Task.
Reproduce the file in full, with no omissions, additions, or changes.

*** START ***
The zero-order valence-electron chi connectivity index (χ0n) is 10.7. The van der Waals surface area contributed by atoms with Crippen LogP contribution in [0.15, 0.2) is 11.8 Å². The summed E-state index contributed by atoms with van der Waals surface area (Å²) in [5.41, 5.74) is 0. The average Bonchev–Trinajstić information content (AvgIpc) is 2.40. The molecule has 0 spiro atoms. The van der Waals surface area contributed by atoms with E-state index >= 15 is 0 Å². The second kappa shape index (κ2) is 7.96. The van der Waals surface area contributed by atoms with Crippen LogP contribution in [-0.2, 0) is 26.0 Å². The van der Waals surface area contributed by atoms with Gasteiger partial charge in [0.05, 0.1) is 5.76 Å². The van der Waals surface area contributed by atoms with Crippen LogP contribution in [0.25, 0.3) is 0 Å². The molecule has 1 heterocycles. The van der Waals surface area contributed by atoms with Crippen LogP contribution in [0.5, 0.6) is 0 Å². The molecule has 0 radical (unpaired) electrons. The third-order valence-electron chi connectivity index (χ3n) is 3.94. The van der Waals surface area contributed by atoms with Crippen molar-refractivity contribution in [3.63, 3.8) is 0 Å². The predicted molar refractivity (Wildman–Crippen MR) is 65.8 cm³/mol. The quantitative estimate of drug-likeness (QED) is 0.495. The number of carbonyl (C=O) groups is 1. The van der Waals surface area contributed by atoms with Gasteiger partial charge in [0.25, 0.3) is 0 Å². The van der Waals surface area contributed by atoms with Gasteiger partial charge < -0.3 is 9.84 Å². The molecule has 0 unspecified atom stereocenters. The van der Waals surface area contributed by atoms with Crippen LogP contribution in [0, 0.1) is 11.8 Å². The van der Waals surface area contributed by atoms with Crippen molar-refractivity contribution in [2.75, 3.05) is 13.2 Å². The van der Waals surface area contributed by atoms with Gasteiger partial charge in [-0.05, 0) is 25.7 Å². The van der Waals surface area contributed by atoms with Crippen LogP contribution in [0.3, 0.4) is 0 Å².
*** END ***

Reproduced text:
The zero-order valence-electron chi connectivity index (χ0n) is 10.7. The van der Waals surface area contributed by atoms with Crippen LogP contribution in [0.15, 0.2) is 11.8 Å². The summed E-state index contributed by atoms with van der Waals surface area (Å²) in [5.41, 5.74) is 0. The average Bonchev–Trinajstić information content (AvgIpc) is 2.40. The molecule has 0 spiro atoms. The van der Waals surface area contributed by atoms with E-state index >= 15 is 0 Å². The second kappa shape index (κ2) is 7.96. The van der Waals surface area contributed by atoms with Crippen LogP contribution in [-0.2, 0) is 26.0 Å². The van der Waals surface area contributed by atoms with Gasteiger partial charge in [0.05, 0.1) is 5.76 Å². The van der Waals surface area contributed by atoms with Crippen LogP contribution in [0.25, 0.3) is 0 Å². The molecule has 1 heterocycles. The van der Waals surface area contributed by atoms with Crippen LogP contribution in [0.5, 0.6) is 0 Å². The molecule has 0 radical (unpaired) electrons. The third-order valence-electron chi connectivity index (χ3n) is 3.94. The van der Waals surface area contributed by atoms with Crippen molar-refractivity contribution in [3.63, 3.8) is 0 Å². The predicted molar refractivity (Wildman–Crippen MR) is 65.8 cm³/mol. The quantitative estimate of drug-likeness (QED) is 0.495. The number of carbonyl (C=O) groups is 1. The van der Waals surface area contributed by atoms with Gasteiger partial charge in [0.25, 0.3) is 0 Å². The van der Waals surface area contributed by atoms with Gasteiger partial charge < -0.3 is 9.84 Å². The molecule has 0 unspecified atom stereocenters. The van der Waals surface area contributed by atoms with Crippen LogP contribution in [0, 0.1) is 11.8 Å². The van der Waals surface area contributed by atoms with Crippen molar-refractivity contribution in [2.75, 3.05) is 13.2 Å². The van der Waals surface area contributed by atoms with Gasteiger partial charge in [-0.05, 0) is 25.7 Å². The van der Waals surface area contributed by atoms with Crippen LogP contribution in [0.3, 0.4) is 0 Å².